In this article we will explore how Artificial Intelligence will impact strategic decisions on the geographical location of shared service centers.

Shared service centers contributing to operational excellence – low-wage country locations as a key lever

In their pursuit of reducing operating costs and enhancing customer experience, companies across various industries have launched initiatives to implement a shared service center (SSC) in the recent years.

Consolidating operations for a wide range of services (most remarkably in finance, accounting, procurement, order management, logistics & transportation management, information technology and human resources) in a centralized internal entity has been considered as a valid alternative to outsourcing in a company’s endeavor to streamline supply chain operations. The make-or-buy decision in favor of an internal option has been driven by numerous factors, such as increased transparency, better control of costs and service levels, as well as data sensitivity, to name just a few.

According to the traditional view, the advantages of a shared service center are particularly accentuated for transactional and administrative processes which, compared to other processes, show relatively high transaction volume as well as less complexity. Substantial benefits could be leveraged for companies with a fragmented decentralized organizational setup, a low degree of process standardization and, a relatively high level of process costs.

As reducing operating costs has always been one of the key expected benefits of setting up a shared service center, many of these centralized units have been established in low-wage countries. One key target area in this regard has been Eastern Europe, where numerous shared service centers are providing various services on a regional or even global scale for multinational companies. Based on 2017 figures1, the top 3 Eastern European destinations with the highest number of operating SSC are Poland (410), the Czech Republic (150) and Hungary (around 100); nevertheless, the position of the Baltic states has significantly improved in the last years – a development which we at CAMELOT have also been observing in recent projects.

High transactional volumes as well as the considerable share of repetitive tasks explains the importance of personal costs in total operating costs of a shared service center. It makes also clear why setting up a SSC in a country with lower wage level brought about remarkable benefits and led to significant cost reduction in the past.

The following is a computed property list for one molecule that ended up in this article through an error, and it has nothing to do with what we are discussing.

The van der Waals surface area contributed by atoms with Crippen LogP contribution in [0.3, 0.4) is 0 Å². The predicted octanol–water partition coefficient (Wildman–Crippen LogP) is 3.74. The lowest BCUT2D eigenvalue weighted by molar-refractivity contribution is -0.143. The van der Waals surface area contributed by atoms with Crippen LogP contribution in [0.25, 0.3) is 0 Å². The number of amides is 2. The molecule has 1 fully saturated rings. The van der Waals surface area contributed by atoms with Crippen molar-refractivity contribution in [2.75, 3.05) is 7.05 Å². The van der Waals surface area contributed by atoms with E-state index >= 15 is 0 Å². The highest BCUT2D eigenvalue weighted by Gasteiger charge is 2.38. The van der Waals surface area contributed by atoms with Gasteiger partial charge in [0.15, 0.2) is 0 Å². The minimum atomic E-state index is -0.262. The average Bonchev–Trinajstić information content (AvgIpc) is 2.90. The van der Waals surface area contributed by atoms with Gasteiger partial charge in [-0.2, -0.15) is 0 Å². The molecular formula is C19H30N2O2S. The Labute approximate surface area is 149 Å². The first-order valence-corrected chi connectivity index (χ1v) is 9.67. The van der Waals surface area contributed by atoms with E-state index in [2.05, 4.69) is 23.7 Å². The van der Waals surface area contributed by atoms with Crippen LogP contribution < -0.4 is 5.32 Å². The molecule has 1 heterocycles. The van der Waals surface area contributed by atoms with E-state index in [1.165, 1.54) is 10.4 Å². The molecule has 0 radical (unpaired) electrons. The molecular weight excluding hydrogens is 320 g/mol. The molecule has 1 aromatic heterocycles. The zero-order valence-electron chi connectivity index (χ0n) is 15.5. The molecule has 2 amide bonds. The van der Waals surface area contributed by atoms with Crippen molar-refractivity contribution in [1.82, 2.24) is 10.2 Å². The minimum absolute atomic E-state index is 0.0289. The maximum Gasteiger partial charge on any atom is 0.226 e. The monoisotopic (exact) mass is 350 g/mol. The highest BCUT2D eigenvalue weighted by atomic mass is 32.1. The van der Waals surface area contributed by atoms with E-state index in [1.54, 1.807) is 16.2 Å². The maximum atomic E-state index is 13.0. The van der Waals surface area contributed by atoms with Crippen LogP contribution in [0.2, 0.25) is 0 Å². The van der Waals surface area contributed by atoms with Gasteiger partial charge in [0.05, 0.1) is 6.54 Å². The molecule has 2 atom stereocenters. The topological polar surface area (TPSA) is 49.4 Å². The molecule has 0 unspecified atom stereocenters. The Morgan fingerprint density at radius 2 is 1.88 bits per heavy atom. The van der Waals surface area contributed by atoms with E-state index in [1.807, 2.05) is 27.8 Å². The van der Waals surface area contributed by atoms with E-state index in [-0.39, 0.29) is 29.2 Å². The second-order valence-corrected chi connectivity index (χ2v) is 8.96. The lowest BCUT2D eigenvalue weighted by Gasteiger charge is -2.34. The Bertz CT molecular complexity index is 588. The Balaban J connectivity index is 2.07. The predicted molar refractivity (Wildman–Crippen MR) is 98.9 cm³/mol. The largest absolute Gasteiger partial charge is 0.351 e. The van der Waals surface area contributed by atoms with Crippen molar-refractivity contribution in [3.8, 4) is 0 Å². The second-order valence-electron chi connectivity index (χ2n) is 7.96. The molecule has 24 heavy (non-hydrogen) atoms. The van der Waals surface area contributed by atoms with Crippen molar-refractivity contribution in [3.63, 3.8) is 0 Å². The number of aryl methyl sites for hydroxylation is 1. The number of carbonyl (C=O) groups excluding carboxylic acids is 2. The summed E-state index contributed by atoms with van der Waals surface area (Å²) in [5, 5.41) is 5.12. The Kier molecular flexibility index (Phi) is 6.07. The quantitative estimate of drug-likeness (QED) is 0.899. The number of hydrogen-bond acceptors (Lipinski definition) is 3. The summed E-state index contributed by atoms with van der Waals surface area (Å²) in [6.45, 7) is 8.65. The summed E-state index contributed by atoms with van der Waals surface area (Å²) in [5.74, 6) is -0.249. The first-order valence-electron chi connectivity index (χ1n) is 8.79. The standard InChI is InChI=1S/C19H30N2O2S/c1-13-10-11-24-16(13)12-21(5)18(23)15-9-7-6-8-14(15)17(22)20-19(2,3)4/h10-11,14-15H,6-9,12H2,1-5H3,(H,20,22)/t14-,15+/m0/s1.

However, they are also the factors which, facilitated by the increasing application of Artificial Intelligence, will potentially account for a remarkable re-thinking in the determination of the optimal SSC location in the future.

Artificial Intelligence impacting the location decision for SSC

In the last few years, continuous progress can be observed in the area of Artificial Intelligence and Machine Learning. Artificial neural networks enable machines to constantly build up knowledge and, due to this ever-growing knowledge base, they are in a position to deduce consequences, make decisions and perform tasks more and more independently of human beings.

The automation of labor-intensive repetitive tasks and the fading reliance on human resources will likely have a not neglectable implication on the strategies companies will develop with regard to shared service center operations as well. In connection with processes being usually subject to shared service centers, there is a wide range of activities which could potentially be taken over by highly adaptive and self-learning machines.

Just to mention a few examples in the area of logistics and transport management CAMELOT is currently working on:

  • Smart freight consolidation supporting transportation planning and leading to higher resource utilization and reduced freight costs
  • Smart tendering dynamically supporting spot market tendering to realize an optimal price for each transport
  • Smart freight space determination supporting the calculation of required loading meters during subcontracting

The location selection for a shared service center is a complex decision-making process where various factors play a more or less important role. Aspects like availability, skills and quality of local workforce, labor law requirements as well as general political environment were often outweighed by the importance of operating costs, resulting in a decision in favor of a low-wage country location. As soon as the application of Artificial Intelligence results in a vanishing competitive advantage of low-wage countries, a shift for a preferred SSC location towards geographies of the parent company is a realistic consequence we will probably observe in the coming years.

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